When doing their estate planning, parents always want to be fair with their children. Most often they try to accomplish this by leaving everything to the children in equal shares. While this may seem like a good solution, in practice, it can actually create lots of problems and it can end up be anything but fair.
Being family is one thing, but being business partners is another. As they say: money changes everything. If you inherit a business or property together with your siblings, like it or not, you instantly become partners. Some families manage co-ownership well, but in our experience, most don’t.
Some of the issues that result from this forced co-ownership include disputes over:
- Who runs the day-to-day operations of the business?
- Who gets to use the property?
- Whether the property be rented? And, if so, who will manage it?
- Someone failing or refusing to contribute their share of the taxes, insurance, maintenance, and other expenses?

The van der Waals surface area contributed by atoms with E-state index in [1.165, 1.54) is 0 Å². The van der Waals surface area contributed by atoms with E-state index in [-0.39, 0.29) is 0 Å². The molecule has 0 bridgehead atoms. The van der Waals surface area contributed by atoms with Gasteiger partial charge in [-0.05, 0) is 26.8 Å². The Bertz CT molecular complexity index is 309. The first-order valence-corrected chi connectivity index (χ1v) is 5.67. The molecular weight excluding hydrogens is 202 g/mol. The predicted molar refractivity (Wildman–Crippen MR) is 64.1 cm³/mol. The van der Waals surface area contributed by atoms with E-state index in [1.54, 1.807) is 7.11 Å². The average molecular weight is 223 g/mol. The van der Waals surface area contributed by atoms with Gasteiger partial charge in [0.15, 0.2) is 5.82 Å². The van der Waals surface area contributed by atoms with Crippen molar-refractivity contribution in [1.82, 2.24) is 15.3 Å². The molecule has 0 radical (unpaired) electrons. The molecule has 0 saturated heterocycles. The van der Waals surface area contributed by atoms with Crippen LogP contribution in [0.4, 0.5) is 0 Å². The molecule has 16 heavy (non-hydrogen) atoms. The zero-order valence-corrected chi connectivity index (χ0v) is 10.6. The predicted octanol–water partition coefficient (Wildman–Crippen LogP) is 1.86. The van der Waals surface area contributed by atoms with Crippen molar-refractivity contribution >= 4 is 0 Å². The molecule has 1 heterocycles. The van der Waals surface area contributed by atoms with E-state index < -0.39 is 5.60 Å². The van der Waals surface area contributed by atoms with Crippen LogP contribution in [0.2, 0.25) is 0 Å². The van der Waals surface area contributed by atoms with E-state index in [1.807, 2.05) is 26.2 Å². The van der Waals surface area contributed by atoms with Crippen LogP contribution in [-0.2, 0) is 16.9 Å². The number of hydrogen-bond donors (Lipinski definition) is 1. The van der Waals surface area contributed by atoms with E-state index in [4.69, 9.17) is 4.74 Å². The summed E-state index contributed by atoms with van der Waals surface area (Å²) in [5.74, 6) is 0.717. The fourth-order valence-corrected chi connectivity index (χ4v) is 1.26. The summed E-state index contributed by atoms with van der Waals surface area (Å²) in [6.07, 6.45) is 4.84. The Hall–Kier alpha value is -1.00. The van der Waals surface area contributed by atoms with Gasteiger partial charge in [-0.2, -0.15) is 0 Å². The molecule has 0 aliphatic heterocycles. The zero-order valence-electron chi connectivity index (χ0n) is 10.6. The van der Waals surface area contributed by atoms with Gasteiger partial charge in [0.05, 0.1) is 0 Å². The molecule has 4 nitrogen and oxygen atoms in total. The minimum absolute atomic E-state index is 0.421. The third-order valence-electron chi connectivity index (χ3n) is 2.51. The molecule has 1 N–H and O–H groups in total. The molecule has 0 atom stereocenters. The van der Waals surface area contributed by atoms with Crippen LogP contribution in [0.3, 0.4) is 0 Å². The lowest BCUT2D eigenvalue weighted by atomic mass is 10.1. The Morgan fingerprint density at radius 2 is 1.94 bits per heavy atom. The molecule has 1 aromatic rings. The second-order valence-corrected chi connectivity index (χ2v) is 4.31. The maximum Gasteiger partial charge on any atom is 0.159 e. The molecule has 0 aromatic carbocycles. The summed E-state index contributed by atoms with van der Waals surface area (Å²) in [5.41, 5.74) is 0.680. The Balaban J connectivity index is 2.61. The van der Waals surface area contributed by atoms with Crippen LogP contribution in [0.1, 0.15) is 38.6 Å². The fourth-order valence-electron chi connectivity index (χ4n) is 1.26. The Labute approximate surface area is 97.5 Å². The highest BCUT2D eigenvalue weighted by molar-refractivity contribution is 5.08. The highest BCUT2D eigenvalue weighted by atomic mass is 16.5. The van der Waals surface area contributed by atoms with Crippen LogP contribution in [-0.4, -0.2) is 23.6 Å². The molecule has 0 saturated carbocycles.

- Someone wanting to sell and others not.
These issues only become more complex if one of the owners dies and you must deal with their heirs.
In addition to the headaches of co-ownership, consider that:
- the inheritance could disqualify an heir receiving government benefits;
- incapacitated heirs cannot participate in important decisions (such as agreeing to sell); and
- liens can attach to the property because an heir has judgments.
The end result is conflict and tension between siblings that didn’t exist before everyone became co-owners. In worst-case scenarios, the business shutdown or the property is lost to foreclosure.
These problems are not limited to siblings inheriting in equal shares. They apply whenever more than two individuals inherit, regardless of their respective shares.
This does not have to be the case. With the right planning, parents can be fair to their children without creating conflict and while preserving the value of the assets they leave.
We counsel clients through all stages of this process: planning the gift, receiving the gift, and settled disputes over the gift.
If you are planning to leave property to your family, or if you have inherited property together with others, contact us to discuss your options.